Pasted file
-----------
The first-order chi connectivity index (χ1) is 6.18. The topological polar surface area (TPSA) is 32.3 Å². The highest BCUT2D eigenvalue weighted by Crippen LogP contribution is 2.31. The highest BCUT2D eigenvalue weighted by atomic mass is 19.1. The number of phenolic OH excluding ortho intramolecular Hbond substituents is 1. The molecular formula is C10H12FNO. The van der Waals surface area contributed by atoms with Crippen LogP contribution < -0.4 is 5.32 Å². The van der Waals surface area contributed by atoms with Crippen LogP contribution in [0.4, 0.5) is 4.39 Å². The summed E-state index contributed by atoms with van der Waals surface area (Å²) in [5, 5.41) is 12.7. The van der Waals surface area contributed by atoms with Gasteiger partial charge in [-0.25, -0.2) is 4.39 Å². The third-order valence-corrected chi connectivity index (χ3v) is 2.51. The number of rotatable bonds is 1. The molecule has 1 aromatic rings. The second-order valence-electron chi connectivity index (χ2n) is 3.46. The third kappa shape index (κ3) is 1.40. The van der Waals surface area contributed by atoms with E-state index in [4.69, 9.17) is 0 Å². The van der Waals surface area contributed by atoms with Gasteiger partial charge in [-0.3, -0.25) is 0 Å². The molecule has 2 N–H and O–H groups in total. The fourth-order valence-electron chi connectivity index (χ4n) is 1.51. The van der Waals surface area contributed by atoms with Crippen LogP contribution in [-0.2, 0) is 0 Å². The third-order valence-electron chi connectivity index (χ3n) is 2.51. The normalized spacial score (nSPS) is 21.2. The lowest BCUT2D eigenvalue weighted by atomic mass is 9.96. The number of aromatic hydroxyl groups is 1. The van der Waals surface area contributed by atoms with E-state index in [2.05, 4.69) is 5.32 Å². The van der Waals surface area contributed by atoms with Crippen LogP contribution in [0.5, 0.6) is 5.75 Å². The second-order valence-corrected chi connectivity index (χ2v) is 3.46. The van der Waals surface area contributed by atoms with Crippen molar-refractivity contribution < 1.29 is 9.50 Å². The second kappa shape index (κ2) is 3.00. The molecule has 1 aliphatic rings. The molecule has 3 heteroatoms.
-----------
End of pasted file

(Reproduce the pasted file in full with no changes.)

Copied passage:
The first-order chi connectivity index (χ1) is 6.18. The topological polar surface area (TPSA) is 32.3 Å². The highest BCUT2D eigenvalue weighted by Crippen LogP contribution is 2.31. The highest BCUT2D eigenvalue weighted by atomic mass is 19.1. The number of phenolic OH excluding ortho intramolecular Hbond substituents is 1. The molecular formula is C10H12FNO. The van der Waals surface area contributed by atoms with Crippen LogP contribution < -0.4 is 5.32 Å². The van der Waals surface area contributed by atoms with Crippen LogP contribution in [0.4, 0.5) is 4.39 Å². The summed E-state index contributed by atoms with van der Waals surface area (Å²) in [5, 5.41) is 12.7. The van der Waals surface area contributed by atoms with Gasteiger partial charge in [-0.25, -0.2) is 4.39 Å². The third-order valence-corrected chi connectivity index (χ3v) is 2.51. The number of rotatable bonds is 1. The molecule has 1 aromatic rings. The second-order valence-electron chi connectivity index (χ2n) is 3.46. The third kappa shape index (κ3) is 1.40. The van der Waals surface area contributed by atoms with E-state index in [4.69, 9.17) is 0 Å². The van der Waals surface area contributed by atoms with Gasteiger partial charge in [-0.3, -0.25) is 0 Å². The molecule has 2 N–H and O–H groups in total. The fourth-order valence-electron chi connectivity index (χ4n) is 1.51. The van der Waals surface area contributed by atoms with Crippen LogP contribution in [-0.2, 0) is 0 Å². The third-order valence-electron chi connectivity index (χ3n) is 2.51. The normalized spacial score (nSPS) is 21.2. The lowest BCUT2D eigenvalue weighted by atomic mass is 9.96. The number of aromatic hydroxyl groups is 1. The van der Waals surface area contributed by atoms with E-state index in [2.05, 4.69) is 5.32 Å². The van der Waals surface area contributed by atoms with Crippen LogP contribution in [0.5, 0.6) is 5.75 Å². The second-order valence-corrected chi connectivity index (χ2v) is 3.46. The van der Waals surface area contributed by atoms with Crippen molar-refractivity contribution < 1.29 is 9.50 Å². The second kappa shape index (κ2) is 3.00. The molecule has 1 aliphatic rings. The molecule has 3 heteroatoms.